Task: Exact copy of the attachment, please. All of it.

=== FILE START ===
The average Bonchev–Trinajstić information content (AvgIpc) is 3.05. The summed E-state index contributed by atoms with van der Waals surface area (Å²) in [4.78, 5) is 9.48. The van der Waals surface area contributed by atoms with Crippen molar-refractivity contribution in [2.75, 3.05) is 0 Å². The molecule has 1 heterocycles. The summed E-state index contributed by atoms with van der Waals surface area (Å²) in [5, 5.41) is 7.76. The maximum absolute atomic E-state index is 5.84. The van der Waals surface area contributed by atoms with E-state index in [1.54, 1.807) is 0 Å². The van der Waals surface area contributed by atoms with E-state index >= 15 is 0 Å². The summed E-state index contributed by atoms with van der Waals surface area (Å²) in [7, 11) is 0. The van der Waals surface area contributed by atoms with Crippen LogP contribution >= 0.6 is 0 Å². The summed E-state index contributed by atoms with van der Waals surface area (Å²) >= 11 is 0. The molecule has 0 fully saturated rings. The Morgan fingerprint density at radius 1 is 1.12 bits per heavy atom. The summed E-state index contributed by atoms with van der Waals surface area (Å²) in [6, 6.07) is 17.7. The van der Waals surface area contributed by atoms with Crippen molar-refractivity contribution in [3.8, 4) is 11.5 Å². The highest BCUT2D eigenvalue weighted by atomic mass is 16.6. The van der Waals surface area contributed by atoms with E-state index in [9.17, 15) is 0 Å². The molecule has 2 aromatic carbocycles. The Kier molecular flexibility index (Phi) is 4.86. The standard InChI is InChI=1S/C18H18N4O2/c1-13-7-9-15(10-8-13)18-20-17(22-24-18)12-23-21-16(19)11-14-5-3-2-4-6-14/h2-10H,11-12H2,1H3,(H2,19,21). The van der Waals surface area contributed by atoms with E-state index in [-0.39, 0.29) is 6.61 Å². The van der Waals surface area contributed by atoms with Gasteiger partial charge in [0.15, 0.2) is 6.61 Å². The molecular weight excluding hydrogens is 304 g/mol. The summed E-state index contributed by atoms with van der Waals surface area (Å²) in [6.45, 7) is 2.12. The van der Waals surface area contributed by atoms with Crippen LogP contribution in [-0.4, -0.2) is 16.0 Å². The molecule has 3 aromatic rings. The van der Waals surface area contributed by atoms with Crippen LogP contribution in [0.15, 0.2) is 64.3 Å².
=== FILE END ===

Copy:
The average Bonchev–Trinajstić information content (AvgIpc) is 3.05. The summed E-state index contributed by atoms with van der Waals surface area (Å²) in [4.78, 5) is 9.48. The van der Waals surface area contributed by atoms with Crippen molar-refractivity contribution in [2.75, 3.05) is 0 Å². The molecule has 1 heterocycles. The summed E-state index contributed by atoms with van der Waals surface area (Å²) in [5, 5.41) is 7.76. The maximum absolute atomic E-state index is 5.84. The van der Waals surface area contributed by atoms with E-state index in [1.54, 1.807) is 0 Å². The van der Waals surface area contributed by atoms with E-state index >= 15 is 0 Å². The summed E-state index contributed by atoms with van der Waals surface area (Å²) in [7, 11) is 0. The van der Waals surface area contributed by atoms with Crippen LogP contribution >= 0.6 is 0 Å². The summed E-state index contributed by atoms with van der Waals surface area (Å²) >= 11 is 0. The molecule has 0 fully saturated rings. The Morgan fingerprint density at radius 1 is 1.12 bits per heavy atom. The summed E-state index contributed by atoms with van der Waals surface area (Å²) in [6, 6.07) is 17.7. The van der Waals surface area contributed by atoms with Crippen molar-refractivity contribution in [3.8, 4) is 11.5 Å². The highest BCUT2D eigenvalue weighted by atomic mass is 16.6. The van der Waals surface area contributed by atoms with E-state index in [9.17, 15) is 0 Å². The molecule has 2 aromatic carbocycles. The Kier molecular flexibility index (Phi) is 4.86. The standard InChI is InChI=1S/C18H18N4O2/c1-13-7-9-15(10-8-13)18-20-17(22-24-18)12-23-21-16(19)11-14-5-3-2-4-6-14/h2-10H,11-12H2,1H3,(H2,19,21). The van der Waals surface area contributed by atoms with E-state index in [-0.39, 0.29) is 6.61 Å². The van der Waals surface area contributed by atoms with Gasteiger partial charge in [0.15, 0.2) is 6.61 Å². The molecular weight excluding hydrogens is 304 g/mol. The summed E-state index contributed by atoms with van der Waals surface area (Å²) in [6.45, 7) is 2.12. The van der Waals surface area contributed by atoms with Crippen LogP contribution in [-0.4, -0.2) is 16.0 Å². The molecule has 3 aromatic rings. The van der Waals surface area contributed by atoms with Crippen LogP contribution in [0.15, 0.2) is 64.3 Å².